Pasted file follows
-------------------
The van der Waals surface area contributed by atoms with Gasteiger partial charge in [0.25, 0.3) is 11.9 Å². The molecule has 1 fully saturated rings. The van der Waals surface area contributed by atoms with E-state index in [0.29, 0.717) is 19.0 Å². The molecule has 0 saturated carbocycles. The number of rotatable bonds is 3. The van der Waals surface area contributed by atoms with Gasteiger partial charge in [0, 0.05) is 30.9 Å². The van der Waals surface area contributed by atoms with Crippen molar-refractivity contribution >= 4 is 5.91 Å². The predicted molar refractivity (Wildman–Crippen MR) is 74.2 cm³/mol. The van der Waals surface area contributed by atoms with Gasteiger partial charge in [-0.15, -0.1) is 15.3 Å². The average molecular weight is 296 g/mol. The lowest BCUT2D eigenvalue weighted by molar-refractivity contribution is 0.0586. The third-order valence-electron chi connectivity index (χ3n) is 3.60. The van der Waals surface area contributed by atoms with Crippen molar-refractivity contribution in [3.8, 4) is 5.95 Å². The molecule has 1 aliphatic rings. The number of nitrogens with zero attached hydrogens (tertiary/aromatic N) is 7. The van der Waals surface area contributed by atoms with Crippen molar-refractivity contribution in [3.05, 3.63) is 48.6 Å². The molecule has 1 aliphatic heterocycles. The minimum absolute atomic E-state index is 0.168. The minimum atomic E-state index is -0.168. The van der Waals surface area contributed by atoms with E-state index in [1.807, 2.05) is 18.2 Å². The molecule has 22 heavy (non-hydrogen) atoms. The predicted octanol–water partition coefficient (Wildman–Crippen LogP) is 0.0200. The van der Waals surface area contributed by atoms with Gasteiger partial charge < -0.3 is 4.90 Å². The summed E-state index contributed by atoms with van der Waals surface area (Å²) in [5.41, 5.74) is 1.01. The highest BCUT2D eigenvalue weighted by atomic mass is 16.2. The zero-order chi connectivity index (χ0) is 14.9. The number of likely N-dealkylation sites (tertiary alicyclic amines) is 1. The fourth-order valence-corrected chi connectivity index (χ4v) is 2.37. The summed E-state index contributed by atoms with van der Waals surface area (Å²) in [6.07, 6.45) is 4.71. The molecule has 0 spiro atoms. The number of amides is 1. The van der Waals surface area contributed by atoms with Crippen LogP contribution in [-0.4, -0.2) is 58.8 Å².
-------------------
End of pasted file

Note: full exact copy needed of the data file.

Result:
The van der Waals surface area contributed by atoms with Gasteiger partial charge in [0.25, 0.3) is 11.9 Å². The molecule has 1 fully saturated rings. The van der Waals surface area contributed by atoms with E-state index in [0.29, 0.717) is 19.0 Å². The molecule has 0 saturated carbocycles. The number of rotatable bonds is 3. The van der Waals surface area contributed by atoms with Gasteiger partial charge in [0, 0.05) is 30.9 Å². The van der Waals surface area contributed by atoms with Crippen molar-refractivity contribution >= 4 is 5.91 Å². The predicted molar refractivity (Wildman–Crippen MR) is 74.2 cm³/mol. The van der Waals surface area contributed by atoms with Gasteiger partial charge in [-0.15, -0.1) is 15.3 Å². The average molecular weight is 296 g/mol. The lowest BCUT2D eigenvalue weighted by molar-refractivity contribution is 0.0586. The third-order valence-electron chi connectivity index (χ3n) is 3.60. The van der Waals surface area contributed by atoms with Crippen molar-refractivity contribution in [3.8, 4) is 5.95 Å². The molecule has 1 aliphatic rings. The number of nitrogens with zero attached hydrogens (tertiary/aromatic N) is 7. The van der Waals surface area contributed by atoms with Crippen molar-refractivity contribution in [3.05, 3.63) is 48.6 Å². The molecule has 1 aliphatic heterocycles. The minimum absolute atomic E-state index is 0.168. The minimum atomic E-state index is -0.168. The van der Waals surface area contributed by atoms with E-state index in [1.807, 2.05) is 18.2 Å². The molecule has 22 heavy (non-hydrogen) atoms. The predicted octanol–water partition coefficient (Wildman–Crippen LogP) is 0.0200. The van der Waals surface area contributed by atoms with Gasteiger partial charge < -0.3 is 4.90 Å². The summed E-state index contributed by atoms with van der Waals surface area (Å²) in [5.41, 5.74) is 1.01. The highest BCUT2D eigenvalue weighted by atomic mass is 16.2. The zero-order chi connectivity index (χ0) is 14.9. The number of likely N-dealkylation sites (tertiary alicyclic amines) is 1. The fourth-order valence-corrected chi connectivity index (χ4v) is 2.37. The summed E-state index contributed by atoms with van der Waals surface area (Å²) in [6.07, 6.45) is 4.71. The molecule has 0 spiro atoms. The number of amides is 1. The van der Waals surface area contributed by atoms with Crippen LogP contribution in [-0.4, -0.2) is 58.8 Å².